“It’s when any of those populations balloon up that sage grouse can be impacted by those predators that are kind of unnaturally increasing,” Schreiber said.
The team also found an ecosystem suffering from the infestation of cheatgrass.
“You hear about it, but to see it, there’s areas that it’s just, oh my God, it’s just everywhere,” Bear said.
More than 50 million acres of sagebrush ecosystem across the West is now infested with cheatgrass. In areas so far spared from the infestation, Bear said that the team always saw more birds.
The U.S. Fish and Wildlife Service estimates as many as 16 million sage grouse once inhabited 13 western states and three Canadian provinces. Now, as populations have dwindled 66% since the 1960s — and another 40% in the past four years — there are only about 300,000 left in the U.S. and less than 100 living in the wild in Canada.
“We are very close to an [Endangered Species Act] listing under an honest administration,” said Brian Rutledge, director of the National Audubon Society’s Sagebrush Ecosystem Initiative.
In 2017, the Wyoming Legislature passed a controversial law allowing private game farms to apply to be certified by the Game and Fish Department to raise the sage grouse in captivity. Diamond Wings, the largest game bird farm in the state, was the only company to apply. The Powell business was twice certified, in 2018 and 2019, but backed out both years due to the overwhelming cost of the project and timing that required farm owners to invest tens of thousands prior to knowing if they would even be allowed to look for eggs.
Last year, Casper energy entrepreneur and former Diamond Wings owner Diemer True founded a nonprofit organization, the Western States Sage Grouse Recovery Foundation, to raise money for the experiment. Through donations, the company was able to renovate Diamond Wings’ facilities and purchase new equipment for raising grouse. It wasn’t the only cost, either: A large section of the farm was set aside for sage grouse production, reducing the number of birds it could raise by 15,000.
Over the years, the farm has raised pheasants, Hungarian partridges, chukar partridges, pure French red-legged partridges, and bobwhite, red and California valley quail. Bear is solely responsible for rearing the species and he has been able to raise difficult birds successfully where others have failed.
That experience is vital, because if finding nests seems hard, Bear said the next test will be even harder: Hatching and raising chicks.
“We feel this experience … will be an asset in helping us better understand the greater sage grouse,” he said.
A learning curve
Only one entity has ever attempted to raise greater sage grouse: the Calgary Zoo. They reportedly started with an initial $5 million budget, backed by the Canadian government. Diamond Wings is on its own. In the month of May alone, the search effort cost more than $25,000, Brabec said, while costs to renovate the Powell facility totaled more than $100,000, even before the 2020 inspections.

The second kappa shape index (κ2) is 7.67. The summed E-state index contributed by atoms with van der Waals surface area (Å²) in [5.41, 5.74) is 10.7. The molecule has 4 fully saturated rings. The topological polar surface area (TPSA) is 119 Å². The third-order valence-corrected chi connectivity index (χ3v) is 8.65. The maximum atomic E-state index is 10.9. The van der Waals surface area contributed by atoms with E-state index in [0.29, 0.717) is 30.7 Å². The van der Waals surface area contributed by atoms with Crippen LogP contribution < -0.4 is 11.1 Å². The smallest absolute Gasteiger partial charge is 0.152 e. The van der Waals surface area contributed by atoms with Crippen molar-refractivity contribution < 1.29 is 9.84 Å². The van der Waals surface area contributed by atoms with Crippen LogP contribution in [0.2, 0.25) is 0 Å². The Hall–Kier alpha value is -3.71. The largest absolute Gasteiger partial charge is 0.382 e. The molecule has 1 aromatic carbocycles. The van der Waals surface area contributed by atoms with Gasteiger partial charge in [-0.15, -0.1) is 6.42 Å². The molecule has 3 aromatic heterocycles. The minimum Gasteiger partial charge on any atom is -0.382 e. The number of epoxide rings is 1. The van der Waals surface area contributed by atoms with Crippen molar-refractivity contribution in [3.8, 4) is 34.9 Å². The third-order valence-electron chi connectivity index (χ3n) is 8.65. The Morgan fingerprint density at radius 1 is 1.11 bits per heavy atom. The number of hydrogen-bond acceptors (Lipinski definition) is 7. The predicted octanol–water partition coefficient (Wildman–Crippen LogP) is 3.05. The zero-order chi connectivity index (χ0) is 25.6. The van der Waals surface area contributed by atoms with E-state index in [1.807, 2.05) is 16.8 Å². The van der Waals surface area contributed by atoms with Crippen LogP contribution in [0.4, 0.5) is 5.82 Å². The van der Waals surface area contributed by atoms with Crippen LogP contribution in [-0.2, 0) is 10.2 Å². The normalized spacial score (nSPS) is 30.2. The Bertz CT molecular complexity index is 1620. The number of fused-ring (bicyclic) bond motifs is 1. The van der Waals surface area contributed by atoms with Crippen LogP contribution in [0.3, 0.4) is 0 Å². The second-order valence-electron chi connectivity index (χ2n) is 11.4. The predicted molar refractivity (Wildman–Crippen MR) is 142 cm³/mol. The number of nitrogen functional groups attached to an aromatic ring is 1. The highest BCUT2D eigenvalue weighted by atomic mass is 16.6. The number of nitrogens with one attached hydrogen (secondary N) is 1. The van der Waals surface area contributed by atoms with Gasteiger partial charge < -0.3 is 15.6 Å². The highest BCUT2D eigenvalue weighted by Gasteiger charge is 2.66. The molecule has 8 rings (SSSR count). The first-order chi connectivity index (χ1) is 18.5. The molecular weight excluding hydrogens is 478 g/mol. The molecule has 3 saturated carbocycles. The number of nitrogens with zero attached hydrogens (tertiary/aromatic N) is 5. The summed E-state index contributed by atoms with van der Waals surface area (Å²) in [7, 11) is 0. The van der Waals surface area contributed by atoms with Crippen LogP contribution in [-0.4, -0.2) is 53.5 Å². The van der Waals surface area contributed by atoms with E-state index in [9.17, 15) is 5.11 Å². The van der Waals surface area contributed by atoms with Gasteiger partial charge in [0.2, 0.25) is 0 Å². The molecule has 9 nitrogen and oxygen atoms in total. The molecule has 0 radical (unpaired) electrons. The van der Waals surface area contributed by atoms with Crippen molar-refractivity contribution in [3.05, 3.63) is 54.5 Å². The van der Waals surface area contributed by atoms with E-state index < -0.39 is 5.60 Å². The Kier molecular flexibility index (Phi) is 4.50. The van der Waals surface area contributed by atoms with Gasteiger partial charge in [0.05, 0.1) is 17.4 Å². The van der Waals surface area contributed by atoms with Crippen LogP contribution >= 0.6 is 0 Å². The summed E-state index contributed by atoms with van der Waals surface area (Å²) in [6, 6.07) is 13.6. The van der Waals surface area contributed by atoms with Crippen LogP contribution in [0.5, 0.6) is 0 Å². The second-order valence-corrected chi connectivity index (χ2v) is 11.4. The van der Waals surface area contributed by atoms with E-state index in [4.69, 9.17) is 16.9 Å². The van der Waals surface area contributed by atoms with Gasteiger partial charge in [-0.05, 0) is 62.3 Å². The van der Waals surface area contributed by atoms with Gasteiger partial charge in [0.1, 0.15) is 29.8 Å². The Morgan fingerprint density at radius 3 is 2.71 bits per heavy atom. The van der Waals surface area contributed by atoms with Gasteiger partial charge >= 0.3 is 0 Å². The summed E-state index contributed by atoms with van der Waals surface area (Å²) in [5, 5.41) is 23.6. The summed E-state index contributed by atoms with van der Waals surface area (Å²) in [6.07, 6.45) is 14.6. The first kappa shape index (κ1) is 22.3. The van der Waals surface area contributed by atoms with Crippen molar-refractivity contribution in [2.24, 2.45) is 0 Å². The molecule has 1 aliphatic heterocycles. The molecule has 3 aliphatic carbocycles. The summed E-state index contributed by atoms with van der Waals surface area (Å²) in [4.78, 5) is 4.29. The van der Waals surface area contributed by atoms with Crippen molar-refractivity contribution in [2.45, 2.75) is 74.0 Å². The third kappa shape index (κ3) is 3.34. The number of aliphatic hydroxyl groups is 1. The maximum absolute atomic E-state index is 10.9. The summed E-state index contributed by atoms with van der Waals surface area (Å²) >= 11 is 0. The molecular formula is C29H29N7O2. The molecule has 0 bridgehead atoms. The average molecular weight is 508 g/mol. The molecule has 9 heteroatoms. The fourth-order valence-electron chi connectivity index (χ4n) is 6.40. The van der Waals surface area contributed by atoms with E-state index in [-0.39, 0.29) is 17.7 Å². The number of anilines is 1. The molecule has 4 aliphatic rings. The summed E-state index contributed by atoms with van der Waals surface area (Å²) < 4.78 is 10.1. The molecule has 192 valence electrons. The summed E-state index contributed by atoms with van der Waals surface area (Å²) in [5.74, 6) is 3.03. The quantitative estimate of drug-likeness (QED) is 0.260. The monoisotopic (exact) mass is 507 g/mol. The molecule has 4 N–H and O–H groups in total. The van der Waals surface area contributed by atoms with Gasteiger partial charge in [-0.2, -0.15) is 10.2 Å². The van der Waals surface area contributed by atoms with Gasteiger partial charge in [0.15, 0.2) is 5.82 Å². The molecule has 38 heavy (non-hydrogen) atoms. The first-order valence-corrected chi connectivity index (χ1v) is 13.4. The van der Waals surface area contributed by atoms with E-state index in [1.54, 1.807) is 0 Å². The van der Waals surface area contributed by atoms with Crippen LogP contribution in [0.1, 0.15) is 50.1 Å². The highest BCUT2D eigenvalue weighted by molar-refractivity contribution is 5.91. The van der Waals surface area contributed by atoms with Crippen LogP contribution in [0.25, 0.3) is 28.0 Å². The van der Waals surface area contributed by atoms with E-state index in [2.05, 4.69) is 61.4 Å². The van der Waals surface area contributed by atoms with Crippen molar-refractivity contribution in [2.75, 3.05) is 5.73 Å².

Failing to find eggs this spring will set the privately run experiment back. Diamond Wings will be forced to keep the flight pens earmarked for sage grouse empty for a full year before attempting to certify again. The deadline to apply is Dec. 31. The process should be easier in the future, as all parties now know what to expect, but there is no guarantee of recertification, said Scott Edberg, the Game and Fish Department’s deputy chief of wildlife.
There’s also no guarantee there will be more money for future attempts. While True is satisfied with the team’s progress, times have changed — including the economic effects of the COVID-19 pandemic — and donations may be harder to come by this time around.
“We’re hopeful to continue next year, but I don’t think we can say much more than that, because I have to go talk to our donors,” True said
“Part of the goal of the foundation is to increase the body of knowledge of both research and applied science; and I think we’ve done that,” he added. “We’re disappointed not to get eggs, we are multi-years into this, but what we have learned is gonna stand us in good stead and in years ahead.”
Meeteetse Conservation District Board Member Tim Morrison said he hopes the district will continue to support the project.
“I can’t speak for the board, just for myself, but I understood that there would be a learning curve,” Morrison said.
His hope is the use of new technology, matched with efforts to raise sage grouse in captivity, will result in an opportunity to augment wild populations in need with farm-raised birds. He hopes the drone technology will be refined and it will become a valuable tool for conservation of the species in the future.
District Manager Cornell, an FAA-licensed pilot, has been working with the equipment to refine possible uses in sage grouse conservation — and Bear hopes to add the use of radio telemetry to next year’s efforts. It is labor intensive, requiring capturing grouse and installing transmitters. Though it’s expensive for the equipment and labor, if successful, it would allow teams to zero in on nests at the start of incubation.
Meanwhile, the state law allowing captive breeding attempts is set to expire on Dec. 31, 2022.